Music brings people together; it brings joy, entertainment and healing. In underprivileged communities, it can be a powerful tool that unlocks opportunity and social empowerment. The National Children and Violence Trust (NCVT) harnesses the power of music through its choirs in Cosmo City and Diepsloot which provide unemployed youth, aged 16 to 27 years, with an alternative to crime, drugs and other illegal activities.

NCVT’s choirs are growing quickly. “In Cosmo City, the choir has been running for just over a year now and consists of 30 members. The Diepsloot choir started only two months ago and already has 18 members,” says Mpumi Mndaweni, senior social worker at NCVT. Other than providing entertainment at NCVT’s various community empowerment events, the choirs are often invited to perform at weddings and other events.

As much as music provides entertainment, it can play a far deeper role in dealing with trauma and grief. No one knows this better than Nondumiso Msibi, musical director of the NCVT’s choirs.

[CAPTION]: NCVT’s musical director, Nondumiso Msibi is working with young people in Diepsloot and Cosmo City. She has been on her own journey of healing through song.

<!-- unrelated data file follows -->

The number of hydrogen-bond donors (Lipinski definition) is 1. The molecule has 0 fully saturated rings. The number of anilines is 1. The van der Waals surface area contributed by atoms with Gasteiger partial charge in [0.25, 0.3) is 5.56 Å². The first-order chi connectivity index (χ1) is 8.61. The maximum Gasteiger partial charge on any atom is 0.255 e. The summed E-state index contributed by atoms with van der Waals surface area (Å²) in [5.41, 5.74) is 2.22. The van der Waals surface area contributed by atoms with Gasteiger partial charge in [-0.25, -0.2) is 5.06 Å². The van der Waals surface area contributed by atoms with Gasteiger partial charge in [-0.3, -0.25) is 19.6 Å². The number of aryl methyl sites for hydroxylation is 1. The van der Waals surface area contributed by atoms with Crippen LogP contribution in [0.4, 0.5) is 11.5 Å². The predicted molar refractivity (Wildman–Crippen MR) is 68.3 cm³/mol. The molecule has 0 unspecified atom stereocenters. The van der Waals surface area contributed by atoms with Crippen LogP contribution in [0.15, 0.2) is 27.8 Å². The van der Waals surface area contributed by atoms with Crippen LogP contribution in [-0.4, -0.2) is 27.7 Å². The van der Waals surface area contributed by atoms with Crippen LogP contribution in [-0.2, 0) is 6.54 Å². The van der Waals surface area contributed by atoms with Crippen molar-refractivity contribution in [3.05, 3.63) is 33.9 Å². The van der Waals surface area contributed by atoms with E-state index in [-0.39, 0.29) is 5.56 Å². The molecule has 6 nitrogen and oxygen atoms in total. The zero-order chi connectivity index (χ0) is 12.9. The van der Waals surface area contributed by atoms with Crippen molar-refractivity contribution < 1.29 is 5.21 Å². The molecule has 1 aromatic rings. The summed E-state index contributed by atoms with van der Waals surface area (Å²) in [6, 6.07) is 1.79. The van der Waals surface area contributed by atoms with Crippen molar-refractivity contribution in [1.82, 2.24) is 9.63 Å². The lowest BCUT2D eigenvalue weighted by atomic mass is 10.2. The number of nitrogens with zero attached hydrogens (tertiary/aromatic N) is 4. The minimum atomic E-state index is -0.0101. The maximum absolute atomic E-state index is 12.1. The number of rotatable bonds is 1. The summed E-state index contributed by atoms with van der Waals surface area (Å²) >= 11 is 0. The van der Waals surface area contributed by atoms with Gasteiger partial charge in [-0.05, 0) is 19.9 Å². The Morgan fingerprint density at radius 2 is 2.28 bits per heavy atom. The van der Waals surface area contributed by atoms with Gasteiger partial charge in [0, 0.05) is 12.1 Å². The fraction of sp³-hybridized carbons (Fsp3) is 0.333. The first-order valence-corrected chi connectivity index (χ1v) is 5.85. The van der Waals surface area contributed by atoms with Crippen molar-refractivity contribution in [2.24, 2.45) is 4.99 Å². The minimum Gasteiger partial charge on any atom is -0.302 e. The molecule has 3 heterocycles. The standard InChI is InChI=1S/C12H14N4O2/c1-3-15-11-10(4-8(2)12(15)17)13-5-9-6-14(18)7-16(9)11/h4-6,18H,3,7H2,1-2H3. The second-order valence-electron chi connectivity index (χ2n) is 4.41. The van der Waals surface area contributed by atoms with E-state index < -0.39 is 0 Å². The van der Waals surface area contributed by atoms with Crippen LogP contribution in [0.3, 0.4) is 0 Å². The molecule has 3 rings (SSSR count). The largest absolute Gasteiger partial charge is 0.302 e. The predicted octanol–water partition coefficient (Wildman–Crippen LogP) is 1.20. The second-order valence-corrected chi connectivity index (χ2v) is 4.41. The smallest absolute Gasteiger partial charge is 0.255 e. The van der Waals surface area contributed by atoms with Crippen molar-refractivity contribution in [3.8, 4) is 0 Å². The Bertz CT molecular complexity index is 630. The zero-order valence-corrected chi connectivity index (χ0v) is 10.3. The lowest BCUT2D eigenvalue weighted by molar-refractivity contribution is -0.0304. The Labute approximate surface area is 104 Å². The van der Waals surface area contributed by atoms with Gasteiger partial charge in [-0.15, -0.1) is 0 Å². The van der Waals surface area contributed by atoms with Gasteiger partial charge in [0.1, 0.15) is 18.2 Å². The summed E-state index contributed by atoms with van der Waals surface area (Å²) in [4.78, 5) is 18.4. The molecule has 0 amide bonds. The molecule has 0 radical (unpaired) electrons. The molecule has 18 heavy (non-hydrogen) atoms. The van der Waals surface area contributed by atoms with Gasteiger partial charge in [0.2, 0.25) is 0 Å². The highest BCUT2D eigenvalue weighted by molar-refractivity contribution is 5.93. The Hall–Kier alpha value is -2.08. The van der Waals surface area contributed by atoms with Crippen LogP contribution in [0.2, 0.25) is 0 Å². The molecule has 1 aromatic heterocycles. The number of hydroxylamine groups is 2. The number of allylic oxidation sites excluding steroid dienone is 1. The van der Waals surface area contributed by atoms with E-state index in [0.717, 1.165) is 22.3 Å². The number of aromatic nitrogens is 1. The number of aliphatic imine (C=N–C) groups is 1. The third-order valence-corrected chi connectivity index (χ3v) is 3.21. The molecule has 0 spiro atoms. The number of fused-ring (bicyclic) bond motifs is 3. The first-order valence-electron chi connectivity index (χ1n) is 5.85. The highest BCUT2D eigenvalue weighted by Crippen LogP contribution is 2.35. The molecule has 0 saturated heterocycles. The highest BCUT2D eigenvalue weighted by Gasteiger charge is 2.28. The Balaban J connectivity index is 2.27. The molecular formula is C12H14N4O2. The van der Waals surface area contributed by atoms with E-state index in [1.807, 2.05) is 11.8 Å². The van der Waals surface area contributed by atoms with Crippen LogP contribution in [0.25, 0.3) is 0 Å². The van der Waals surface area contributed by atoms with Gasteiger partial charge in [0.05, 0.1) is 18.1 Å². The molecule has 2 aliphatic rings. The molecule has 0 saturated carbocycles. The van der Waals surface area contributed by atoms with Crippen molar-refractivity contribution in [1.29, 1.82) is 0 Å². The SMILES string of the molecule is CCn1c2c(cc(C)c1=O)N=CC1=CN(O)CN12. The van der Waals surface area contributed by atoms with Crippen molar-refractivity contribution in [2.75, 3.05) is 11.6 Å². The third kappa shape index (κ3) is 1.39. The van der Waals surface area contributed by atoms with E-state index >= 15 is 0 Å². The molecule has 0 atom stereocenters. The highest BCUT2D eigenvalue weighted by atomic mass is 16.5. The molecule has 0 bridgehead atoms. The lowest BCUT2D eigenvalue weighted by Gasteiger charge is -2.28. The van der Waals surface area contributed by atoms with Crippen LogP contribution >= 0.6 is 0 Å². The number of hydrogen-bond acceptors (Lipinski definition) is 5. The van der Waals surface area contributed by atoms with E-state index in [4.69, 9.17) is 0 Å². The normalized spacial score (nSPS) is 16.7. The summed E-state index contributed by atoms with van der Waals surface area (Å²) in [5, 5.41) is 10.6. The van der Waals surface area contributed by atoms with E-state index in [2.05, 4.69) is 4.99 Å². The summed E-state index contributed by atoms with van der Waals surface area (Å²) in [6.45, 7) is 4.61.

Msibi grew up with music in the home. Her father, Makhosonke, was a choir leader himself. He instilled a love for the musical arts within his daughter and trained her to lead choirs. Unfortunately, this came to an abrupt end in 2013 when he was shot and killed at home by intruders. Msibi kept singing, though, finding healing in musical expression after her loss. In 2015, NCVT recruited her as a full-time music director and she has been providing healing to others through song ever since.

CAPTION: Members of the NCVT youth choir. From left to right: Thokozani Gama, Junior Phesiya, Thapelo Montsho, Nondumiso Msibi, Tshepo Pelembe and Orapeleng Takalase. 

“There is a great interest in our musical group and we have so much fun during training and performances,” says Msibi. “The choir members are eager to gain experience and learn about the music. We would love to record our own CD at some point, especially now that the Diepsloot group is growing so well. Funds are just a bit on the short side; it would also be great to find a sponsor for uniforms.”

Mndaweni says that she looks forward to seeing the choirs grow over the months and years to come. “Music makes the soul come alive in so many different ways,” states Mndaweni. “We believe that this will not be just another singing group, but one that enriches those involved, develops them emotionally and socially and expands their career options,” she concludes.

For more information about NCVT or to make a donation, contact +27 11 705 1960 or visit Join NCVT’s Facebook page at or tweet them @NCVT_ZA.